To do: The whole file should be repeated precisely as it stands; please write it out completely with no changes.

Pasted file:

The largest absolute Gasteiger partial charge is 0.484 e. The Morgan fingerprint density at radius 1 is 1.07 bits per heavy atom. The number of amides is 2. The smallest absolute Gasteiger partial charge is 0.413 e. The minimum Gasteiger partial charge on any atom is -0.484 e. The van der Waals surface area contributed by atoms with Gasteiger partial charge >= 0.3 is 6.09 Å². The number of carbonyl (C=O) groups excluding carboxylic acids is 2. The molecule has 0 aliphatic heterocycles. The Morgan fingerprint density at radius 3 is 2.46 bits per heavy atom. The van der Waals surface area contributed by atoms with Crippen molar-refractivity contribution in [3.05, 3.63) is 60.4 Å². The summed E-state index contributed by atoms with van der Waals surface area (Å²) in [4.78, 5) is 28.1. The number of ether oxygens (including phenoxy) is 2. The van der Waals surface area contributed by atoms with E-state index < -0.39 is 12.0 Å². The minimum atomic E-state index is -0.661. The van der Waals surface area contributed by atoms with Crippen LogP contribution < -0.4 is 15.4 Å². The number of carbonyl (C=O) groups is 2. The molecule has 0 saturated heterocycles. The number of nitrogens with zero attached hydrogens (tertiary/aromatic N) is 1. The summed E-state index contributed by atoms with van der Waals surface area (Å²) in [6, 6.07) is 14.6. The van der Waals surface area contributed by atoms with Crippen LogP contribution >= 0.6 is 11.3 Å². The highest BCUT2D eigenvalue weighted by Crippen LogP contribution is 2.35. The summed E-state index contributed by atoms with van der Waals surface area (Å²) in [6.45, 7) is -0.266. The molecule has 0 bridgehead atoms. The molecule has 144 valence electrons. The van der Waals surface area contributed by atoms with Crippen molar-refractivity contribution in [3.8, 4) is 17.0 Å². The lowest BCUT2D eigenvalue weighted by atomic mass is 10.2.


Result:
The largest absolute Gasteiger partial charge is 0.484 e. The Morgan fingerprint density at radius 1 is 1.07 bits per heavy atom. The number of amides is 2. The smallest absolute Gasteiger partial charge is 0.413 e. The minimum Gasteiger partial charge on any atom is -0.484 e. The van der Waals surface area contributed by atoms with Gasteiger partial charge >= 0.3 is 6.09 Å². The number of carbonyl (C=O) groups excluding carboxylic acids is 2. The molecule has 0 aliphatic heterocycles. The Morgan fingerprint density at radius 3 is 2.46 bits per heavy atom. The van der Waals surface area contributed by atoms with Crippen molar-refractivity contribution in [3.05, 3.63) is 60.4 Å². The summed E-state index contributed by atoms with van der Waals surface area (Å²) in [4.78, 5) is 28.1. The number of ether oxygens (including phenoxy) is 2. The van der Waals surface area contributed by atoms with E-state index < -0.39 is 12.0 Å². The minimum atomic E-state index is -0.661. The van der Waals surface area contributed by atoms with Crippen LogP contribution < -0.4 is 15.4 Å². The number of carbonyl (C=O) groups is 2. The molecule has 0 saturated heterocycles. The number of nitrogens with zero attached hydrogens (tertiary/aromatic N) is 1. The summed E-state index contributed by atoms with van der Waals surface area (Å²) in [6, 6.07) is 14.6. The van der Waals surface area contributed by atoms with Crippen LogP contribution >= 0.6 is 11.3 Å². The highest BCUT2D eigenvalue weighted by Crippen LogP contribution is 2.35. The summed E-state index contributed by atoms with van der Waals surface area (Å²) in [6.45, 7) is -0.266. The molecule has 0 bridgehead atoms. The molecule has 144 valence electrons. The van der Waals surface area contributed by atoms with Crippen molar-refractivity contribution in [3.8, 4) is 17.0 Å². The lowest BCUT2D eigenvalue weighted by atomic mass is 10.2.